Reviews and entertainment articles by Dave Simpson
“I spent twenty years trying to get us ready. We used their technology to strengthen our planet. But it won’t be enough.”
The above assertion by Earth Space Defence director David Levinson actually acts as a fitting metaphor for the efforts of filmmakers Roland Emmerich and Dean Devlin. They had two decades to forge a follow-up to their 1996 alien invasion epic, but even with the advantage of significant advancements in CGI, they still weren’t able to spawn a satisfying sequel.
While it’s not utterly unwatchable, Independence Day: Resurgence is an incredibly lacklustre special effects fest that fails to live up to its spectacular predecessor in any meaningful way whatsoever. Its story is simple; another extraterrestrial mothership shows up to finish what the last one started and the world must rally its defences to destroy it. The initial build up isn’t bad as we’re teased about the aliens’ impending return through an ominous opening involving former president Thomas Whitmore. However, the atmosphere of terror that defined the first film is very much absent.
Despite the enemy occupying a craft several times larger than before, it somehow seems a lot less imposing. There’s no sense of scale to the ship, nor is there any tension or suspense surrounding its arrival. It doesn’t help that the story is extremely America-centric again, negating the notion of a united Earth and confining the conflict to a very specific part of the planet.
All of the set-pieces feel flat and formulaic. The action is so unoriginal and devoid of urgency and emotion that it’s rarely more than mildly rousing at best. The final act is particularly uninspired, playing out like the boss level in a video game to the point that they might as well have had a health bar displayed on the screen.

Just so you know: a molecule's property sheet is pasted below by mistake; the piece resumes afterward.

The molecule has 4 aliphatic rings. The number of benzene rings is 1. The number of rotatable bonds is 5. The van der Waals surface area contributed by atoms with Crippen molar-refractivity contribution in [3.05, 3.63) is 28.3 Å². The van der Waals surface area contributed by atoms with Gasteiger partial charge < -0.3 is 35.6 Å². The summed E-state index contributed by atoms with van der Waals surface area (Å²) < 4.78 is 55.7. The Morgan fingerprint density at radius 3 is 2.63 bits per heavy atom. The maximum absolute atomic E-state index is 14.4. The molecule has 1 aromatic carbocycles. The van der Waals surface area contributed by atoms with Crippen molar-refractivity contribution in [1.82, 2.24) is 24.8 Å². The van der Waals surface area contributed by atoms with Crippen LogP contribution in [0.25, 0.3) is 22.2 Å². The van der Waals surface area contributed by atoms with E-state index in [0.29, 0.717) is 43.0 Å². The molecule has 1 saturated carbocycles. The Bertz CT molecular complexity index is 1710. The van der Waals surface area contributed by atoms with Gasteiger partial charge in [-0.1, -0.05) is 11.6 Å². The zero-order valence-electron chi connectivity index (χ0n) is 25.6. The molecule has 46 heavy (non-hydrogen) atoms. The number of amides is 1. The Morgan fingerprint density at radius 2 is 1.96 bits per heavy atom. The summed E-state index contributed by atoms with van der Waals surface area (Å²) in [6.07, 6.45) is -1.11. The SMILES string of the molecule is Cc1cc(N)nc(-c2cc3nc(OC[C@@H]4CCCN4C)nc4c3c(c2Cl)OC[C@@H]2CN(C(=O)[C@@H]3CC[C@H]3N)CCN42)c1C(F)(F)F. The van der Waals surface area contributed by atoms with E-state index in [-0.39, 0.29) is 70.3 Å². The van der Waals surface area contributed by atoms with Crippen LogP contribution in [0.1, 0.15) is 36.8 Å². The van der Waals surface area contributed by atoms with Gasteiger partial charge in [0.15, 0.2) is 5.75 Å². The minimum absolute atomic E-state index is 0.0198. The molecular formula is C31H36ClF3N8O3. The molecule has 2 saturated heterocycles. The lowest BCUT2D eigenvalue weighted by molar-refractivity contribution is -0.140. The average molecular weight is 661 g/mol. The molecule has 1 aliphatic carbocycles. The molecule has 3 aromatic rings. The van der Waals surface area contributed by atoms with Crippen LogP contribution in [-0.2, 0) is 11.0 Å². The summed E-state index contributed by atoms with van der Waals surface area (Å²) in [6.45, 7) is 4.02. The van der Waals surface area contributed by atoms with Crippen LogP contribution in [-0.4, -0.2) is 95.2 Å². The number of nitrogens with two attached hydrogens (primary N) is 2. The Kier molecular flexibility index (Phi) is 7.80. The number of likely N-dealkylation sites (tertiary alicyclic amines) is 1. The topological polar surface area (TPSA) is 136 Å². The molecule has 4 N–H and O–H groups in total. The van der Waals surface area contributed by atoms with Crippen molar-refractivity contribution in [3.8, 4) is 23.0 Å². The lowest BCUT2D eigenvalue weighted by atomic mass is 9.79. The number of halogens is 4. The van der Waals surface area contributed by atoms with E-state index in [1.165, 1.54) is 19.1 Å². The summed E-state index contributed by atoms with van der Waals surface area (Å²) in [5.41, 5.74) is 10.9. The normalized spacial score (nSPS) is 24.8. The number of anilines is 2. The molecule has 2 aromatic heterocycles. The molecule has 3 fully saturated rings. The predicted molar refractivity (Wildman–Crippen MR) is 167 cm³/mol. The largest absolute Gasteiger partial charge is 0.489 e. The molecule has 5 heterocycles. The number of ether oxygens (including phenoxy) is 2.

An over-reliance on CGI also makes the movie’s big battles appear a lot less realistic than those of the first film. The use of practical effects and miniatures gave Independence Day an authentic look that still holds up to this day, but Resurgence’s onslaught of artificial imagery affords it a sterile aesthetic that’s lacking in innovation and inventiveness.
This issue extends to the aliens themselves as well. The autopsy scene in which the scientists were assaulted in the vault during the last movie was disturbing because the alien was seen sparsely and its abilities were left to the imagination by using a combination of quick cuts and close-up shots. This time though, the invaders are shown jumping around performing inhuman acrobatics through the use of obvious CGI that eliminates their once menacing demeanour.
Physicality aside, one of the few positives of the plot is that it does make an attempt to expand upon the specifics of the aliens’ civilisation by alluding to their ecosystem and social structure. Although, even this ends up coming across as contrived and unimaginative, with vague references being made to a wider war by way of a dull deus ex machina device that’s considerably more convenient than a computer virus.
Maybe the shortcomings of the story would have been forgivable had the filmmakers provided us with some compelling protagonists to get behind, but they couldn’t even accomplish that much. By far the greatest missed opportunity here is the undeveloped dynamic between newcomers Liam Hemsworth, Jessie Usher and Maika Monroe.
Having read the official prequel novel, Crucible, I had high hopes for Jake Morrison, Dylan Hiller and Patricia Whitmore. Author Greg Keyes did an outstanding job of fleshing these three out as individuals and exploring the relationships between them. If done right on screen, they had the potential to be the Han, Luke and Leia of the Independence Day franchise. Unfortunately that most certainly does not turn out to be the case. Instead, they share very few scenes together, so that their interactions and backstories seem entirely irrelevant.
Hemsworth does his best to inject charisma into the role of Jake and ends up faring better than the other two. It’s a shame then that he’s ultimately hindered by remarkably poor writing. His romance with Patricia is especially pointless. All it does is force an unnecessary character connection that’s of no consequence to the story.